Couldn't this easily be supported by an IDE by coloured function arguments based on their type? Then the information is clearly visible without cluttering the code.


September 14, 2012
On 2012-09-13 18:28, Sean Kelly wrote:

> I love the idea.  However, this could complicate working with C APIs, particularly regarding structs which are often passed by reference as a matter of course.  For example:
>
> struct some_c_struct {}
>
> void fn(ref some_c_struct s) {
>      some_c_func(&s);
> }
>
> I guess the only way to know if this will turn out to be a real issue is to give it a try though.

This applies to static arrays as well:

extern (C) void foo (ref int[3] a);

Since in D static arrays have value semantics.

-- 
/Jacob Carlborg
September 14, 2012
On Thursday, 13 September 2012 at 22:21:34 UTC, ixid wrote:
> Couldn't this easily be supported by an IDE by coloured function arguments based on their type? Then the information is clearly visible without cluttering the code.

no because... wait... that... that could work.


September 14, 2012
On 13/09/2012 16:29, David Piepgrass wrote:
> On Thursday, 13 September 2012 at 15:01:28 UTC, Andrei Alexandrescu wrote:
>> On 9/13/12 10:53 AM, David Piepgrass wrote:
>>>> Walter and I have discussed this for quite a while. We have recently
>>>> decided to disallow, at least in SafeD, escaping the address of a ref
>>>> parameter. In the beginning we'll be overly conservative by
>>>> disallowing taking the address of a ref altogether. I'll write a DIP
>>>> on that soon.
>>>
>>> Err, wouldn't that break a lot of stuff, a lot of which is actually safe
>>> code?
>>>
>>> void a(ref int x) { b(&x); }
>>> void b(int* x) { if(x != null) (*x)++; }
>>
>> Yes. Disallowing taking the address of a local is conservative and
>> would disallow a number of valid programs.

What about:

void b(scope int* x) { if(x != null) (*x)++; }

Then 'a' could compile safely.

>> Arguably, such programs are in poor style anyway. A good program takes
>> pointers only if it needs to keep them around; if all that's needed is
>> to use the parameter transitorily or pass it down, ref is best.
>
> Another common reason to use a pointer (instead of ref) is if it's
> optional (nullable). If the parameter is ref then the caller must go to
> the trouble of creating a variable.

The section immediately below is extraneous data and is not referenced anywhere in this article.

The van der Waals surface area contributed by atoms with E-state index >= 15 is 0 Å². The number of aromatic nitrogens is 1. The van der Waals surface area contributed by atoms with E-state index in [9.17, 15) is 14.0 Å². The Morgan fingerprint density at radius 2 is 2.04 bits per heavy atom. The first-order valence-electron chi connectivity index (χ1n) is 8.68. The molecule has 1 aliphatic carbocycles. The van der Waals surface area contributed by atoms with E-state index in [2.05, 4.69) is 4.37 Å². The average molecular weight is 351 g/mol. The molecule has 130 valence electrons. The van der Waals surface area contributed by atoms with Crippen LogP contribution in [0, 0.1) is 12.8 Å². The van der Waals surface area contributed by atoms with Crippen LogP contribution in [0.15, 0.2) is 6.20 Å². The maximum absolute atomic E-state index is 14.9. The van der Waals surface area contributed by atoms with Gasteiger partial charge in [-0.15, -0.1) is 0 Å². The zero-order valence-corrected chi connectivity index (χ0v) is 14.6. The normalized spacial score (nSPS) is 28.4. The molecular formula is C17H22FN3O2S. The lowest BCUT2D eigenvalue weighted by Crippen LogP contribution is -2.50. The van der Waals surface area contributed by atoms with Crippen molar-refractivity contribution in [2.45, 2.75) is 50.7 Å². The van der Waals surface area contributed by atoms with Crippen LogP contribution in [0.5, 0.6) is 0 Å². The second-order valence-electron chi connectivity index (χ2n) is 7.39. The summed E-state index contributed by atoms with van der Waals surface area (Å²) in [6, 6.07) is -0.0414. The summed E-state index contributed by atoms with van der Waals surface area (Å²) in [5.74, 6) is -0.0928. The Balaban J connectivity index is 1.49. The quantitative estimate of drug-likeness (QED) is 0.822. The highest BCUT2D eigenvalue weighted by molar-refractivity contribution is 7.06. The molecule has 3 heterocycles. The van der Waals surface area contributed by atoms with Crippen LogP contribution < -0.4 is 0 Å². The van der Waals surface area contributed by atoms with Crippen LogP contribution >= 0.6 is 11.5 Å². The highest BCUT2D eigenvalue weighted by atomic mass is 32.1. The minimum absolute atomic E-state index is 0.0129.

Maybe std.typecons.Nullable or something like it helps there.
September 14, 2012
On 12/09/2012 13:55, Nick Treleaven wrote:
> On 12/09/2012 13:39, Nick Treleaven wrote:
>>> class Bar { int b; }
>>> void changeBar(ref Bar b) { b = new Bar(); }
>>> void warning()
>>> {
>>>      Bar bar = new Bar();
>>>      bar.b = 10;
>>>      bar.changeBar(); // Warning: 'bar' is implicitly passed by
>>> reference. To eliminate this warning, use 'changeBar(ref bar)' instead
>>> or do not compile with '-callSiteRef'
>>> }
>>>
>>> Again, this problem only applies to classes, since it is understood that
>>> structs are normally passed by reference.
>>
>> I had only thought about UFCS and ref parameters for value types. You
>> are right that requiring callsite ref for class ref parameters would be
>> a useful idea, as modifying the ref itself is unusual behavior. And
>> because of that, disallowing UFCS for functions that have a class ref
>> parameter as the first parameter might be an elegant solution.
>
> Also the same applies to ref parameters with any reference types:
>
> On 08/09/2012 14:05, Chris Nicholson-Sauls wrote:
>  > void func (ref int[], int)
>  >
>  > If ref/out were required at the call site, this destroys UFCS.
>  >
>  > int[] array;
>  > array.func(0); // error, ref not specified by caller
>
> So the above poster was right

Ignore that last reply, slices are value types. The syntax array.func() looks like it might modify array's contents and/or length, so UFCS is OK. It is only ref class and ref pointer arguments that UFCS should be disallowed on to enforce call-site ref.
September 14, 2012
On Friday, 14 September 2012 at 06:55:00 UTC, F i L wrote:
> On Thursday, 13 September 2012 at 22:21:34 UTC, ixid wrote:
>> Couldn't this easily be supported by an IDE by coloured function arguments based on their type? Then the information is clearly visible without cluttering the code.
>
> no because... wait... that... that could work.

Ok. Then ... who is writing this IDE ?

September 14, 2012
On Friday, 14 September 2012 at 22:20:16 UTC, Manuel wrote:
> On Friday, 14 September 2012 at 06:55:00 UTC, F i L wrote:
>> On Thursday, 13 September 2012 at 22:21:34 UTC, ixid wrote:
>>> Couldn't this easily be supported by an IDE by coloured function arguments based on their type? Then the information is clearly visible without cluttering the code.
>>
>> no because... wait... that... that could work.
>
> Ok. Then ... who is writing this IDE ?

I'm just saying it's a solution that doesn't require adding a breaking feature to D. I know MonoDevelop has the ability to color user-types and such, maybe eventually Alex will be able to add such a feature.

If the compiler developers can't or won't add 'foo(ref x)' semantics to the compiler, then this is really the only option left available that gives the same level of insight to developers that C# does.